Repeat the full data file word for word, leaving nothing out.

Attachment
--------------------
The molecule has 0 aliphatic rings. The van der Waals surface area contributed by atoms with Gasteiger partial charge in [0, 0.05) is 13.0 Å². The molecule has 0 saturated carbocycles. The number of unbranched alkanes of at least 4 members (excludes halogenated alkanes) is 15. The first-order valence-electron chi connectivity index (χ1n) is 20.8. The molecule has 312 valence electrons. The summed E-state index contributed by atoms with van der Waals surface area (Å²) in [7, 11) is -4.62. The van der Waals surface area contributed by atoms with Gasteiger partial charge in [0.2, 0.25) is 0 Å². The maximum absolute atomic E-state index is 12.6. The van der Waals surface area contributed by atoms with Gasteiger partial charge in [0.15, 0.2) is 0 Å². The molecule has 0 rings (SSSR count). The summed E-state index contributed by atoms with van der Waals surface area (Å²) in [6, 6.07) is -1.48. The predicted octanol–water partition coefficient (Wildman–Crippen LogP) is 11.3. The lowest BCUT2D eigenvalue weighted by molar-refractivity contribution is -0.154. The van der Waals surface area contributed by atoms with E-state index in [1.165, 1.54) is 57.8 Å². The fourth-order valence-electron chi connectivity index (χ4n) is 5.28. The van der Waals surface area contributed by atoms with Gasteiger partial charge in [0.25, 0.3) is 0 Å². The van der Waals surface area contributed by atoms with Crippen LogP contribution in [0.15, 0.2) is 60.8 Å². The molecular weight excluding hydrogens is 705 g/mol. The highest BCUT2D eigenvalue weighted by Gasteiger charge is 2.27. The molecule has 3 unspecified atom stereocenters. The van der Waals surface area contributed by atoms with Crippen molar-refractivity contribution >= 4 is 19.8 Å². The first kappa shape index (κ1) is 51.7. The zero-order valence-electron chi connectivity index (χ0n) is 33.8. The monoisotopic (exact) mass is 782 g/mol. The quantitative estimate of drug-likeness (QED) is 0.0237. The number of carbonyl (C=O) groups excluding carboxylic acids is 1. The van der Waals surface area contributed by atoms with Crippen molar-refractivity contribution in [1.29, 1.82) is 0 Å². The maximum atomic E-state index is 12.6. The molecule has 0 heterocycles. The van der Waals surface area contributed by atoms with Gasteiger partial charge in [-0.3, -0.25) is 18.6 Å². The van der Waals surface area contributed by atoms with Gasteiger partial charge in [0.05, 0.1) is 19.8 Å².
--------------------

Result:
The molecule has 0 aliphatic rings. The van der Waals surface area contributed by atoms with Gasteiger partial charge in [0, 0.05) is 13.0 Å². The molecule has 0 saturated carbocycles. The number of unbranched alkanes of at least 4 members (excludes halogenated alkanes) is 15. The first-order valence-electron chi connectivity index (χ1n) is 20.8. The molecule has 312 valence electrons. The summed E-state index contributed by atoms with van der Waals surface area (Å²) in [7, 11) is -4.62. The van der Waals surface area contributed by atoms with Gasteiger partial charge in [0.2, 0.25) is 0 Å². The maximum absolute atomic E-state index is 12.6. The van der Waals surface area contributed by atoms with Gasteiger partial charge in [0.15, 0.2) is 0 Å². The molecule has 0 rings (SSSR count). The summed E-state index contributed by atoms with van der Waals surface area (Å²) in [6, 6.07) is -1.48. The predicted octanol–water partition coefficient (Wildman–Crippen LogP) is 11.3. The lowest BCUT2D eigenvalue weighted by molar-refractivity contribution is -0.154. The van der Waals surface area contributed by atoms with E-state index in [1.165, 1.54) is 57.8 Å². The fourth-order valence-electron chi connectivity index (χ4n) is 5.28. The van der Waals surface area contributed by atoms with Gasteiger partial charge in [0.25, 0.3) is 0 Å². The van der Waals surface area contributed by atoms with Crippen LogP contribution in [0.15, 0.2) is 60.8 Å². The molecular weight excluding hydrogens is 705 g/mol. The highest BCUT2D eigenvalue weighted by Gasteiger charge is 2.27. The molecule has 3 unspecified atom stereocenters. The van der Waals surface area contributed by atoms with Crippen molar-refractivity contribution >= 4 is 19.8 Å². The first kappa shape index (κ1) is 51.7. The zero-order valence-electron chi connectivity index (χ0n) is 33.8. The monoisotopic (exact) mass is 782 g/mol. The quantitative estimate of drug-likeness (QED) is 0.0237. The number of carbonyl (C=O) groups excluding carboxylic acids is 1. The van der Waals surface area contributed by atoms with Crippen molar-refractivity contribution in [1.29, 1.82) is 0 Å². The maximum atomic E-state index is 12.6. The molecule has 0 heterocycles. The van der Waals surface area contributed by atoms with Gasteiger partial charge in [-0.3, -0.25) is 18.6 Å². The van der Waals surface area contributed by atoms with Gasteiger partial charge in [0.05, 0.1) is 19.8 Å².